At a time when unemployment nationwide is still at the official rate of 9.1 percent and poverty and homelessness are on the rise, a number of states have decided that those folks receiving any kind of benefit -food stamps,unemployment, welfare, public housing, or even job training-should have to undergo urine testing in order to qualify.
This year, 36 states considered drug testing for recipients of cash assistance from the major welfare program, Temporary Assistance for Needy Families, according to the National Conference of State Legislatures; 12 states proposed it for unemployment insurance; and some also considered making it a requirement for food stamps, home heating assistance and other programs.
The New Hampshire legislature considered such a measure last session. A bill was filed that called for random urine testing of food stamp recipients. When it turned out that the testing would cost New Hampshire taxpayers between $3 and $7 million annually, while saving the state absolutely nothing, the bill went away.
This is the kind of stereotyping we saw back in the 1980′s: the welfare queen in her Cadillac. It’s part of the ongoing criminalization of poverty. There is no proof that folks relying on public benefits use drugs at a higher rate than other groups(like, say, Congressmen, who also rely on public benefits. Why aren’t they being drug tested?
The state of Florida did pass a law back in June that forces welfare recipients to pass a urine test. It doesn’t seem to be working out the way that Governor Scott said it would. From Mother Jones:
The way it was supposed to work, according to Scott and other supporters, was this: Everyone who took the test at a state-approved private lab (PDF) would have to pay for it out of pocket. (Never mind where a poor Floridian is supposed to scrape together 25 to 30 percent of their monthly benefit on their own.) If they tested negative for illegal drugs, they’d be reimbursed for the urinalysis, anywhere from $10 to $82, in their welfare check. Drug addicts would be out the testing cost and barred from receiving benefits for a year. The theory, then, was that the presumably huge population of drug-addled free riders would be kicked off the bus, and Florida would reap the savings. (The plan was briefly held up when it came to light that a health care firm started by Scott, Solantic, could get a contract for the urinalysis.)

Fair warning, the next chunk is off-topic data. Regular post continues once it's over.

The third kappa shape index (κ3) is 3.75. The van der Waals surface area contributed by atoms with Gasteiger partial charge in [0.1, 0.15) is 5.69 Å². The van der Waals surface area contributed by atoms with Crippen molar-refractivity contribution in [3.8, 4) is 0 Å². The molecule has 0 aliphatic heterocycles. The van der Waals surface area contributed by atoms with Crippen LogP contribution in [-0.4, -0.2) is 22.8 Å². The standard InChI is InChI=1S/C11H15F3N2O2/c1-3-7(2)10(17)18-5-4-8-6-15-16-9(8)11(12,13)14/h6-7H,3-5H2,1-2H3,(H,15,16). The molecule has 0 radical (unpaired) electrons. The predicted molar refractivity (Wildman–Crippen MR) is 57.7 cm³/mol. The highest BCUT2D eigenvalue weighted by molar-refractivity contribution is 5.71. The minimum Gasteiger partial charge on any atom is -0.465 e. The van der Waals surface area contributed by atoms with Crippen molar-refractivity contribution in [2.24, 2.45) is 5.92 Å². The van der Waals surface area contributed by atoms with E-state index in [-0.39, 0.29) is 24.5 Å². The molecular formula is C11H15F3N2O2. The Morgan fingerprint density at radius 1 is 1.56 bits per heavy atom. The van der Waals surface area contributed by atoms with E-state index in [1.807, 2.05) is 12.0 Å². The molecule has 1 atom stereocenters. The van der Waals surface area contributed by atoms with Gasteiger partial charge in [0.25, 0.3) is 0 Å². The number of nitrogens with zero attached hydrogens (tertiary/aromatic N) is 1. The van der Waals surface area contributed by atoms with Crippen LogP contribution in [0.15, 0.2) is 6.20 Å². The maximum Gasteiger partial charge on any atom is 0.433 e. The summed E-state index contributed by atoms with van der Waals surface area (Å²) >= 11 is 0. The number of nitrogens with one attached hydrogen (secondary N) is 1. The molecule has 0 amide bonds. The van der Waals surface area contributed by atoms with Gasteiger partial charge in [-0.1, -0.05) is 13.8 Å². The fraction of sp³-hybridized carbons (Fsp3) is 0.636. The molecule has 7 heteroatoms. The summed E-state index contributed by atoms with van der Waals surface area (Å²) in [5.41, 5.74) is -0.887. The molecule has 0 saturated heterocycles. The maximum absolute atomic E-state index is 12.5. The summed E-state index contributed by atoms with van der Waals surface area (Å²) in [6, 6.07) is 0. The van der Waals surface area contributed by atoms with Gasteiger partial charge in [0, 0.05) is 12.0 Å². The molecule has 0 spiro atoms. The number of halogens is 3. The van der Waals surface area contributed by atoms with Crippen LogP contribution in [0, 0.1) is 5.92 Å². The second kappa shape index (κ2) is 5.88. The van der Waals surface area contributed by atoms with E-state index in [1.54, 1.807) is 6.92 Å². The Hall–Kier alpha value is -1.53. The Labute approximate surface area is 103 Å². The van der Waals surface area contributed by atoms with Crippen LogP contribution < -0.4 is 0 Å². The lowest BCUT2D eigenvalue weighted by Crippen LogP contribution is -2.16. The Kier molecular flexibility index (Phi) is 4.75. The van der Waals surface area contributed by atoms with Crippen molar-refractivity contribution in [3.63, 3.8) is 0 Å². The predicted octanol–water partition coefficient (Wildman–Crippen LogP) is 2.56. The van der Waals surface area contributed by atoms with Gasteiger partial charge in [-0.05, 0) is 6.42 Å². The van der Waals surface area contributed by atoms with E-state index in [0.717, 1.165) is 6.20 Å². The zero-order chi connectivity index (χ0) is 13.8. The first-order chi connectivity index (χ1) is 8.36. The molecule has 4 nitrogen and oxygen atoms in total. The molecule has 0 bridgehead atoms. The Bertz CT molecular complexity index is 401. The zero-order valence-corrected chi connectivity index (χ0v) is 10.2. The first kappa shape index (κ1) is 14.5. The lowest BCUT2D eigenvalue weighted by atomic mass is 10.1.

But with 96 percent of applicants passing the test with flying colors (and another 2 percent getting inconclusive results), the state is having to buy back a lot of clean pee: 11.5 gallons at $34,300 every month, assuming an average sample size of 1.5 ounces and and average test price of $35.
In short, this law has only served to demonize the poor, while costing the state money. From the American Civil Liberties Union (ACLU):
The Department of Children and Families’ central region has tested 40 applicants since the law went into effect six weeks ago, and of those 40 applicants, 38 tested negative for drugs. The cost to the state of Florida to reimburse those 38 individuals who tested negative was at least $1,140 over the course of six weeks. Meanwhile, denying benefits to the two applicants who tested positive will save Florida less than $240 a month.
On the one hand, we hear a lot of gnashing of teeth from DC about job creation, yet on the other, we have the ongoing blame being heaped upon those who aren’t able to find work and are living in poverty, as if being unemployed or poor were somehow voluntary.